Blood was collected from the antecubital vein in the morning before breakfast. The first 2 ml was used for different laboratory blood tests and the next withdrawn 3.0 ml non-anticoagulated blood samples were collected and transferred into GTT test tubes. The principle and procedure of GTT measurement has been described in detail elsewhere [14,15,21,22].

In Figures 1A and 1B illustrate the embodiment and the principle of this test. Four flat segments created along the inner wall of a conical plastic tube prevent the inserted round ceramic bearing balls to occlude the lumen. When blood is added to such tube, it flows through the four narrow gaps by the balls and exits in droplets into a reservoir tube. The latter is trans-illuminated by a light emitter coupled with a sensor, to generate signal whenever a drop of blood interrupts the light path. In essence, the instrument detects the time interval (d; sec) between consecutive blood drops. Blood flows by gravity at 37°C through the narrow gaps formed between the larger upper ball and the inner wall of the tube, and the resulting high shear stress (145 dyne/cm2) activates platelets. These activated platelets remain single, because the very short transit time and high shear prevent aggregation. However, in the space distal to the large ball bearing, the low shear and turbulent flow favor large platelet aggregate formation. Furthermore, in this space between the two balls, activated platelets generate thrombin, which propagate platelet aggregation and initiates coagulation of blood. Flow then carries these fibrin-stabilized platelet aggregates into the gaps by the lower and smaller ball, where they gradually occlude the gaps and arrest the flow. Increased or decreased OT indicates lowered or enhanced platelet reactivity, respectively. At the start, blood flow is rapid and hence (d) is small. Subsequently, the flow rate gradually decreases and hence (d) increases. When the actual (d) exceeds an arbitrarily set d ≥15 sec, the instrument displays “Occlusion Time (OT)”, which is before the complete occlusion and stop of flow. OT is calculated by the instrument in seconds from the detection of the first drop of blood until d ≥15 sec. Later, the flow is completely arrested. Eventually, due to thrombolysis, flow is restored as indicated by detection of the first blood drop, and this is an indication of lysis of thrombi. Following OT, for a set time (200 sec) blood drops were not detected, because during this time the flow stops and the formed thrombi were stabilized with fibrin. Lysis Time (LT) was calculated as LT=[the time (sec) of the first drop after OT]–OT. Prolonged or shortened LT indicates inhibited or enhanced endogenous thrombolysis, respectively (Figure 1C).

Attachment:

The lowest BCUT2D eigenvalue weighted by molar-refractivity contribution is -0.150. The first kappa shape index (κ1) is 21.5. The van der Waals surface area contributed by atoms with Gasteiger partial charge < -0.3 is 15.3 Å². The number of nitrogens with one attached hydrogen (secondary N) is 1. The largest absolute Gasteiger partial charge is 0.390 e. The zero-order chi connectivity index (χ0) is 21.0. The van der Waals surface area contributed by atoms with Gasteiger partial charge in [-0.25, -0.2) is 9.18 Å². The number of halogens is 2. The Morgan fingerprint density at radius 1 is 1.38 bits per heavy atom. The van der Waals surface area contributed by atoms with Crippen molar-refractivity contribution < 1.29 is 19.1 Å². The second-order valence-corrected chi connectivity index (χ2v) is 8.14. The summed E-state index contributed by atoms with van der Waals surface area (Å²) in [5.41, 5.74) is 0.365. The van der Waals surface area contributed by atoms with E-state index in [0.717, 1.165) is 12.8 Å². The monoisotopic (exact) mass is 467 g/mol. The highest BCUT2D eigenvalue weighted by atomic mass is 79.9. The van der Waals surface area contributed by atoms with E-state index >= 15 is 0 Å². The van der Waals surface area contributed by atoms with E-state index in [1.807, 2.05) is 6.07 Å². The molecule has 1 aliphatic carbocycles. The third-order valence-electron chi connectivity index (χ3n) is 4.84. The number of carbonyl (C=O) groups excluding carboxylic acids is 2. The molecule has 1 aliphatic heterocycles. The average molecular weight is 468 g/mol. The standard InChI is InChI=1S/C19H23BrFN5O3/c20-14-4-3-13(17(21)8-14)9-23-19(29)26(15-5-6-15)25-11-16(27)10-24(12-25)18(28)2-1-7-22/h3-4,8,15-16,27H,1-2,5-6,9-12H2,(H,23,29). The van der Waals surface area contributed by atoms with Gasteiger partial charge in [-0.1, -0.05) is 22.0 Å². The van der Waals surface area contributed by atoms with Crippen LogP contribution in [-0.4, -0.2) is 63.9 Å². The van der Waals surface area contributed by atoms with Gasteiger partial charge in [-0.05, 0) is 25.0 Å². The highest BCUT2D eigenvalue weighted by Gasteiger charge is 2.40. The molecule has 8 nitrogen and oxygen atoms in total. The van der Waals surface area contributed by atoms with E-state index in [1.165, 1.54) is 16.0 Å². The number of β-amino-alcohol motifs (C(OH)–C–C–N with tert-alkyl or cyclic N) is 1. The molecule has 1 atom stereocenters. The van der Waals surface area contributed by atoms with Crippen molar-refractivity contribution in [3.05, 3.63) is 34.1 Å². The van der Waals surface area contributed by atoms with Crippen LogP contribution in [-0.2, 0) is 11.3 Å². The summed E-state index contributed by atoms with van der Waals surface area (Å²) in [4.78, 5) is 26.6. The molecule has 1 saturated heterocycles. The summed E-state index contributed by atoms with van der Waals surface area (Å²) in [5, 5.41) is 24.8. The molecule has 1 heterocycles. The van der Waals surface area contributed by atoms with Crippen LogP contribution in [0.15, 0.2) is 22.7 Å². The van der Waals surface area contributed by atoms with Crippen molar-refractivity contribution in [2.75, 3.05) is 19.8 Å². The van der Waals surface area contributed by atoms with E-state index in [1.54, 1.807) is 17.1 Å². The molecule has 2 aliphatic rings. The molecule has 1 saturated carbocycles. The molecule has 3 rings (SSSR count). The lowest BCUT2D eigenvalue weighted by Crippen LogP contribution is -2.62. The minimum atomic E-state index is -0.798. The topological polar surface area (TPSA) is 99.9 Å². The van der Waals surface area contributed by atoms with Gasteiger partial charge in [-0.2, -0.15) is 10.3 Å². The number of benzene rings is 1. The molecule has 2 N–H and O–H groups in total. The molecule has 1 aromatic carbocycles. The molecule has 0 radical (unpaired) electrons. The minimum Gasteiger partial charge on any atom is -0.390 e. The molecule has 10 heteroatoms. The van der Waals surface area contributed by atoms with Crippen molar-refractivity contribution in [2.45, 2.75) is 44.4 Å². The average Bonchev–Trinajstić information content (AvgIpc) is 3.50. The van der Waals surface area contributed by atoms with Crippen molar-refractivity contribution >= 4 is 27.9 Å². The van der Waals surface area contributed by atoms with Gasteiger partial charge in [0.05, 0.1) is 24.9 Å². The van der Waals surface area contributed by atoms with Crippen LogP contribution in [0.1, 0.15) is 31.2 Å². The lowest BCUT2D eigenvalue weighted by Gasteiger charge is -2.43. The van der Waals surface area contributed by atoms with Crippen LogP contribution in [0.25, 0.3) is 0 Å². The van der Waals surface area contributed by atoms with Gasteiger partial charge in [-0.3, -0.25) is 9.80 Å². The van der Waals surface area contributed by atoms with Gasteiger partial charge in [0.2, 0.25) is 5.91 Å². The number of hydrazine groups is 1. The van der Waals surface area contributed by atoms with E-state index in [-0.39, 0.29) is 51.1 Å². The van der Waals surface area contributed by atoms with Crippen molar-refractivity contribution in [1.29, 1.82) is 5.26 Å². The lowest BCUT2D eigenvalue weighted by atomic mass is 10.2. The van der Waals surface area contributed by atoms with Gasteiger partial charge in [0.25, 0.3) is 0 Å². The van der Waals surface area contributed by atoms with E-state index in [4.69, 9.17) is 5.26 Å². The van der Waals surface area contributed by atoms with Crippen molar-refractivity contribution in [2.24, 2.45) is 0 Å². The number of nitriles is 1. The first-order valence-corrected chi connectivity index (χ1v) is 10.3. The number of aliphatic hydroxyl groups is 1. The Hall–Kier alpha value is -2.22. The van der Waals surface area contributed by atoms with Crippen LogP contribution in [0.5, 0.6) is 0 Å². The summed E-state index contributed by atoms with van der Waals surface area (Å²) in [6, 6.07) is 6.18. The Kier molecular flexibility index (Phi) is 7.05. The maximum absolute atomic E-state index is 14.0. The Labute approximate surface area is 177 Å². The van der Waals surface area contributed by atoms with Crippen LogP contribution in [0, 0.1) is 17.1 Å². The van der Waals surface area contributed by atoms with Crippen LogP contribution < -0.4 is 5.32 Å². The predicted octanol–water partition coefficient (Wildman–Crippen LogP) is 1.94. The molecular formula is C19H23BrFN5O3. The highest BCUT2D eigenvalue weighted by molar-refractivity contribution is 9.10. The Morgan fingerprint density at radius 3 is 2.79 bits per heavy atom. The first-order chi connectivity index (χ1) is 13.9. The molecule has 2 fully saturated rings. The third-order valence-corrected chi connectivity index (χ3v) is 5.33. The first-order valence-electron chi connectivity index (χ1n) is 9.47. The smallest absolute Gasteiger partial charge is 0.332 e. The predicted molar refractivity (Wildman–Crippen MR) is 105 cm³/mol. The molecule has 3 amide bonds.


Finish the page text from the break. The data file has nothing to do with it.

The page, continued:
Figure 1: Test (GTT). A) Embodiment of GTT with 4 gaps; B) Principle of GTT; C) A typical pattern of dropping interval over time in GTT. OT: occlusion time, index of platelet reactivity; LT: lysis time, index of thrombolytic activity.